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Keywords:

  • galaxies: clusters: general;
  • galaxies: elliptical and lenticular, cD;
  • galaxies: evolution;
  • galaxies: formation;
  • galaxies: stellar content

ABSTRACT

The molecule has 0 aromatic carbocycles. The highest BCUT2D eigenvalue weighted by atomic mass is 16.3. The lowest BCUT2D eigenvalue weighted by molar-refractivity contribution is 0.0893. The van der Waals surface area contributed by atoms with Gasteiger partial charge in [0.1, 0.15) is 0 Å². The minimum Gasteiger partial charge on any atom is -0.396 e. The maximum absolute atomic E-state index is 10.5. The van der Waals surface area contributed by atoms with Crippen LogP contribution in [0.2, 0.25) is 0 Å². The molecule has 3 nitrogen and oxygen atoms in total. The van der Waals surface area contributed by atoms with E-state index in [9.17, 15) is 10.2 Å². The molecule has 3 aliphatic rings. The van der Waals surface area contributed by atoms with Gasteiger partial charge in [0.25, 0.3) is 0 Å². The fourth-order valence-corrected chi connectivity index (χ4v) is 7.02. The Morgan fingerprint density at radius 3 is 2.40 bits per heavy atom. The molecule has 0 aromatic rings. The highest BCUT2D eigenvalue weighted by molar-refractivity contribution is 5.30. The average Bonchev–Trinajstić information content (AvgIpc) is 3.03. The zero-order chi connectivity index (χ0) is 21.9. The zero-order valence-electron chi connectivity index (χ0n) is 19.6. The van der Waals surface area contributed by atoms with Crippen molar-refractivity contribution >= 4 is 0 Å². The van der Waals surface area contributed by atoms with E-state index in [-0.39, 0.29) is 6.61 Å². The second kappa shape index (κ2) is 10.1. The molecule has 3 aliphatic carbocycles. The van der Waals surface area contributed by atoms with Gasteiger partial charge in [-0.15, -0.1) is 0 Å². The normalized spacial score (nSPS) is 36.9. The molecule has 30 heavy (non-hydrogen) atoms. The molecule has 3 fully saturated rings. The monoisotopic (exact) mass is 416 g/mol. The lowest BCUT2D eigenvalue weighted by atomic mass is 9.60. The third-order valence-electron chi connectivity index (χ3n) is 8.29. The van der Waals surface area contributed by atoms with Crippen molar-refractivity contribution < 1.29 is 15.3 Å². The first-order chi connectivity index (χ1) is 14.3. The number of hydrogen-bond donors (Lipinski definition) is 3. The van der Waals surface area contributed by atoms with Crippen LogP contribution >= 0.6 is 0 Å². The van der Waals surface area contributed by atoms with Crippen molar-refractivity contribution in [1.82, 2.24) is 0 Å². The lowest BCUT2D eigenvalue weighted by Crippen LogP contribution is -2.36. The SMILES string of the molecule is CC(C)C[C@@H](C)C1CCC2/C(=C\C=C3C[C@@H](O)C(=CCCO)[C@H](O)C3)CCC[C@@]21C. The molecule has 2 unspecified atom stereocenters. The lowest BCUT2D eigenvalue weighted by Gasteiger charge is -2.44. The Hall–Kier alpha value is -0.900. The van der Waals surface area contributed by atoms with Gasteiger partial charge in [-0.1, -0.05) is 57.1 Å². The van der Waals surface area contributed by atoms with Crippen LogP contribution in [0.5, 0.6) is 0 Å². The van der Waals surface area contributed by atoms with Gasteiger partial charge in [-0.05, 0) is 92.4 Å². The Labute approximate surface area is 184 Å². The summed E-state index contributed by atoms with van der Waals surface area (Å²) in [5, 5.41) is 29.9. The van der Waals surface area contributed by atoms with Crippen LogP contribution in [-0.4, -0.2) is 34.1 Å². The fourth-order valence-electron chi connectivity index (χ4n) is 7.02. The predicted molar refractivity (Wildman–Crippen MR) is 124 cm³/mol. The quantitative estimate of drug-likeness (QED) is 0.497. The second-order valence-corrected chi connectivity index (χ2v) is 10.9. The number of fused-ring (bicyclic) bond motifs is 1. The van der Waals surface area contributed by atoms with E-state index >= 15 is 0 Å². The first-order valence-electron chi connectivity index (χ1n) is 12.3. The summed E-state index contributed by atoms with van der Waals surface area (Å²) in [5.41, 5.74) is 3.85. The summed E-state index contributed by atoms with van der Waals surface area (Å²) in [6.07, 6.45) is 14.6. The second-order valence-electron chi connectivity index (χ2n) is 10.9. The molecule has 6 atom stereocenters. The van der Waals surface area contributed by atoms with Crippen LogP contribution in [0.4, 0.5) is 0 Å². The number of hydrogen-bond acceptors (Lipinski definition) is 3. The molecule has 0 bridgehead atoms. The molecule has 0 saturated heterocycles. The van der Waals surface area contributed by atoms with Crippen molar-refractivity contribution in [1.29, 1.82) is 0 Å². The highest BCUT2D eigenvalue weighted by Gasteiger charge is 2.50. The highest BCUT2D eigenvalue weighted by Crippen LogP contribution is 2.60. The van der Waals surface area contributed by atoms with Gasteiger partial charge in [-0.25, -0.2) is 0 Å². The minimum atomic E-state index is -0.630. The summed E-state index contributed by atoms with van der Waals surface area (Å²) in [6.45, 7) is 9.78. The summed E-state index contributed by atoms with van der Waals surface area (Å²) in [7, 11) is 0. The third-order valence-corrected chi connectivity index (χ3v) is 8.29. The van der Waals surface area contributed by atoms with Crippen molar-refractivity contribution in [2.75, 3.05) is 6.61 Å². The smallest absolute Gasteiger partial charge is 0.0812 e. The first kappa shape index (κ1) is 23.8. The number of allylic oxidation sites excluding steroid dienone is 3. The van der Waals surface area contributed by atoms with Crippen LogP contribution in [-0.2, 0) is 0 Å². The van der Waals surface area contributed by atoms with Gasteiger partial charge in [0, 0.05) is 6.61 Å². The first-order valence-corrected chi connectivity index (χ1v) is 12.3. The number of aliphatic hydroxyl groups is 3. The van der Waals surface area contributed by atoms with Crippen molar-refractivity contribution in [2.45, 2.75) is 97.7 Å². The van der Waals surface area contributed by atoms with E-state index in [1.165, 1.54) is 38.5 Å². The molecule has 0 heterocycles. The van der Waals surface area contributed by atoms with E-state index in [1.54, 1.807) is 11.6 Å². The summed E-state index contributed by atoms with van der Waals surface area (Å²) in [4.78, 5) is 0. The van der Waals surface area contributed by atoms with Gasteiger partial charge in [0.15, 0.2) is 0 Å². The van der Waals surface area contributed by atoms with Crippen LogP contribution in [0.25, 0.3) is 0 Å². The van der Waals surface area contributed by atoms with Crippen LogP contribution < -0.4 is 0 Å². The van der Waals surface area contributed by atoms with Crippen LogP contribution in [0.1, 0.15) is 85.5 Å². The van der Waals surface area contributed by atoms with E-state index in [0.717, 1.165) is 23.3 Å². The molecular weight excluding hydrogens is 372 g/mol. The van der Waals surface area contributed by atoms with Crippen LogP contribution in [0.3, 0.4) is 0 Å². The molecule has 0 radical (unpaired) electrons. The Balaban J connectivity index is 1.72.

A new method for spectroscopic bulge–disc decomposition is presented, in which the spatial light profile in a two-dimensional spectrum is decomposed wavelength by wavelength into bulge and disc components, allowing separate one-dimensional spectra for each component to be constructed. This method has been applied to observations of a sample of nine lenticular galaxies (S0s) in the Fornax Cluster in order to obtain clean high-quality spectra of their individual bulge and disc components. So far this decomposition has only been fully successful when applied to galaxies with clean light profiles, without contamination from dust lanes, etc. This has consequently limited the number of galaxies that could be separated into bulge and disc components. The Lick index stellar population analysis of the component spectra reveals that in those galaxies where the bulge and disc could be distinguished, the bulges have systematically higher metallicities and younger stellar populations than the discs. This correlation is consistent with a picture in which S0 formation comprises the shutting down of star formation in the disc accompanied by a final burst of star formation in the bulge. Similarly, a trend was found to exist whereby galaxies with younger stellar populations have higher metallicities. The variation in spatial-fit parameters with wavelength also allows us to measure approximate colour gradients in the individual components. Such gradients were detected separately in both bulges and discs, in the sense that redder light is systematically more centrally concentrated in all components. However, a search for radial variations in the absorption line strengths determined for the individual components revealed that, although they can be sensitively detected where present, they are absent from the vast majority of S0 discs and bulges. The absence of gradients in line indices for most galaxies implies that the colour gradient cannot be attributed to age or metallicity variations and is therefore most likely associated with varying degrees of obscuration by dust.